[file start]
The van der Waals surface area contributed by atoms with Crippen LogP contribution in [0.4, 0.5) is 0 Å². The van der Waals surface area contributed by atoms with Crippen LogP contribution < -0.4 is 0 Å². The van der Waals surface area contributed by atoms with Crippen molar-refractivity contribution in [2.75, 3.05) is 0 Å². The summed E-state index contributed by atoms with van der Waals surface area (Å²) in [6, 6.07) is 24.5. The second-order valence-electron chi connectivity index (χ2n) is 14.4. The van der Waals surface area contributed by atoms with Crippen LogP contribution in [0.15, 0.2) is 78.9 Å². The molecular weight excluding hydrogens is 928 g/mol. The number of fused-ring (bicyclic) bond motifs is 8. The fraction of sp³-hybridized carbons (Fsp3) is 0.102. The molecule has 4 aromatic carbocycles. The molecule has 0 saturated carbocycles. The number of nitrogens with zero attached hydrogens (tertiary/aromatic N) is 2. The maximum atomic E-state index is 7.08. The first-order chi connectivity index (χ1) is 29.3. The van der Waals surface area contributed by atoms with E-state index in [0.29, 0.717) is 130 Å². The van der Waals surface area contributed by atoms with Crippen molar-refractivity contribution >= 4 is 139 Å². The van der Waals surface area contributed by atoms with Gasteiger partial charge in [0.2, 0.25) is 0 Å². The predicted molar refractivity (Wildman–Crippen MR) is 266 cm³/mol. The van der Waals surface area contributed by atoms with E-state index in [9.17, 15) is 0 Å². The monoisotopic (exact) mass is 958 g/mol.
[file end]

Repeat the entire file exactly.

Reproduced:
The van der Waals surface area contributed by atoms with Crippen LogP contribution in [0.4, 0.5) is 0 Å². The van der Waals surface area contributed by atoms with Crippen LogP contribution < -0.4 is 0 Å². The van der Waals surface area contributed by atoms with Crippen molar-refractivity contribution in [2.75, 3.05) is 0 Å². The summed E-state index contributed by atoms with van der Waals surface area (Å²) in [6, 6.07) is 24.5. The second-order valence-electron chi connectivity index (χ2n) is 14.4. The van der Waals surface area contributed by atoms with Crippen LogP contribution in [0.15, 0.2) is 78.9 Å². The molecular weight excluding hydrogens is 928 g/mol. The number of fused-ring (bicyclic) bond motifs is 8. The fraction of sp³-hybridized carbons (Fsp3) is 0.102. The molecule has 4 aromatic carbocycles. The molecule has 0 saturated carbocycles. The number of nitrogens with zero attached hydrogens (tertiary/aromatic N) is 2. The maximum atomic E-state index is 7.08. The first-order chi connectivity index (χ1) is 29.3. The van der Waals surface area contributed by atoms with E-state index in [0.29, 0.717) is 130 Å². The van der Waals surface area contributed by atoms with Crippen molar-refractivity contribution >= 4 is 139 Å². The van der Waals surface area contributed by atoms with Gasteiger partial charge in [0.2, 0.25) is 0 Å². The predicted molar refractivity (Wildman–Crippen MR) is 266 cm³/mol. The van der Waals surface area contributed by atoms with E-state index in [9.17, 15) is 0 Å². The monoisotopic (exact) mass is 958 g/mol.